If you like WWII history, if you like suspense, if you like “what if” type of stories, you’re going to love this. And even if you’re not sure you like any of these, you may want to give it a read anyway. It’s that different.


The Memory Weaver

The Memory WeaverThe Memory Weaver by Jane Kirkpatrick
My rating: 4 of 5 stars

I enjoy Jane Kirkpatrick’s books. They are authentic, honest, and enlightening. She doesn’t romanticize history. She shows the grittier side, the not-so-pretty side, the earthy side. I like that. And she wraps the story around true history and historical figures.

Eliza Spalding was the first white child to survive birth in the Pacific Northwest. Taken hostage by Cayuse Indians while still a child, she returned to her family traumatized by the event. That trauma defined much of her life for many years. This is her story.

We’re such a wimpy generation. We think we’ve got it so bad. We’re pathetic. Reading about people like this, people who overcame incredible circumstances, people who dirtied their hands to scratch out a living … reading this puts our meager lives into perspective. I highly recommend it.


Shredded: Your Past Does Not Define YouShredded: Your Past Does Not Define You by Kimberly Rae
My rating: 5 of 5 stars

I had no expectations with this book. I received a free copy to review, and all I knew was that the subject involved childhood sexual abuse.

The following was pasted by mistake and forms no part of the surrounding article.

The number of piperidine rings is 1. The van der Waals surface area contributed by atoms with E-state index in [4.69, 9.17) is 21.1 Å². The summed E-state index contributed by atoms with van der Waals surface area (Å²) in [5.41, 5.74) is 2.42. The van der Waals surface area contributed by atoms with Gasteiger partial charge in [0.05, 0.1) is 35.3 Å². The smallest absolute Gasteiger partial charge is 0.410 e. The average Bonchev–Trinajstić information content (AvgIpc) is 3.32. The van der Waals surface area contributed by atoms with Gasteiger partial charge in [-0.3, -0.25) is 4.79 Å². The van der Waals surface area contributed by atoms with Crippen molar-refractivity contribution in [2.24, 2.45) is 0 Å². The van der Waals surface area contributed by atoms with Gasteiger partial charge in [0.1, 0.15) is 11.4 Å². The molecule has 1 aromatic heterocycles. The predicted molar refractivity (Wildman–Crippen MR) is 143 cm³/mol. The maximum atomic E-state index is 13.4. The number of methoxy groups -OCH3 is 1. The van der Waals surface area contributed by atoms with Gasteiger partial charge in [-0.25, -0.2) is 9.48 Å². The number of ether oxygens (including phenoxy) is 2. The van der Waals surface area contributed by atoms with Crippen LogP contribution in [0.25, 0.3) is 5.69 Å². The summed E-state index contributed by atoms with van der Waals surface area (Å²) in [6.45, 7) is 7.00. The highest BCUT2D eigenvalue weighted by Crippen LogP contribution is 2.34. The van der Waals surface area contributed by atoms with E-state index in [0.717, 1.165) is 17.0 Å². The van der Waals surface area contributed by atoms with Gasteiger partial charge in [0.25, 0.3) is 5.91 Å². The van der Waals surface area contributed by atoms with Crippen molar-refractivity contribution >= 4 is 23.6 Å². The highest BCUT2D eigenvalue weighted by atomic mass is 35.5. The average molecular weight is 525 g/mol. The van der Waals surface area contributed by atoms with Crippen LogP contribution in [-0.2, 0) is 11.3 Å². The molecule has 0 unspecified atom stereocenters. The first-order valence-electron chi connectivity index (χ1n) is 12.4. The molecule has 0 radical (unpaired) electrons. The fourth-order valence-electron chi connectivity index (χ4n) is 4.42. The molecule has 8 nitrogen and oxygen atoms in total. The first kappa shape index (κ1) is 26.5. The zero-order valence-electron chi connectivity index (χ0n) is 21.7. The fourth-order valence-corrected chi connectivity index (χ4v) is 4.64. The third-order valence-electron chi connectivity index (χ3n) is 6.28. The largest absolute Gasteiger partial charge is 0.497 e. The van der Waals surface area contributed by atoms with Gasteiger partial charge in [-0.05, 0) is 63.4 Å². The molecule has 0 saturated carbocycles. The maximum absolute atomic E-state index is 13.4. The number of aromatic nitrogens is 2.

Wow. It knocked my socks off. It is a very deep subject and the author covers it in a beautiful way. I don’t normally like a book with too many point of view characters, because they generally get confusing, but the author handled it well. The chapters flowed gracefully together with the change of characters very easy to follow. And I don’t think she could have told this story from just 1 or 2 perspectives. At least, not told it this well. It’s a Christian story, no doubt, but it’s not preachy or in-your-face. In fact – without giving a spoiler – one of the characters is a brand new Christian and watching her learn what that means is often funny and quite charming.

Jean Louise goes by the name Blue Jean, not because she wears them. People started calling her that because of her “blue” or sad persona. She’s the nondescript single woman at church who rarely says anything to anyone over the age of 12. Until the new pastor – and his handsome brother – move into town. They open the church to a whole new cast of characters. Jean Louise’s safe, orderly, predictable little world is about to get a lot bigger. But can she handle it? Or will her fear from the past keep her from reaching out to help others? Will it keep her trapped in the past?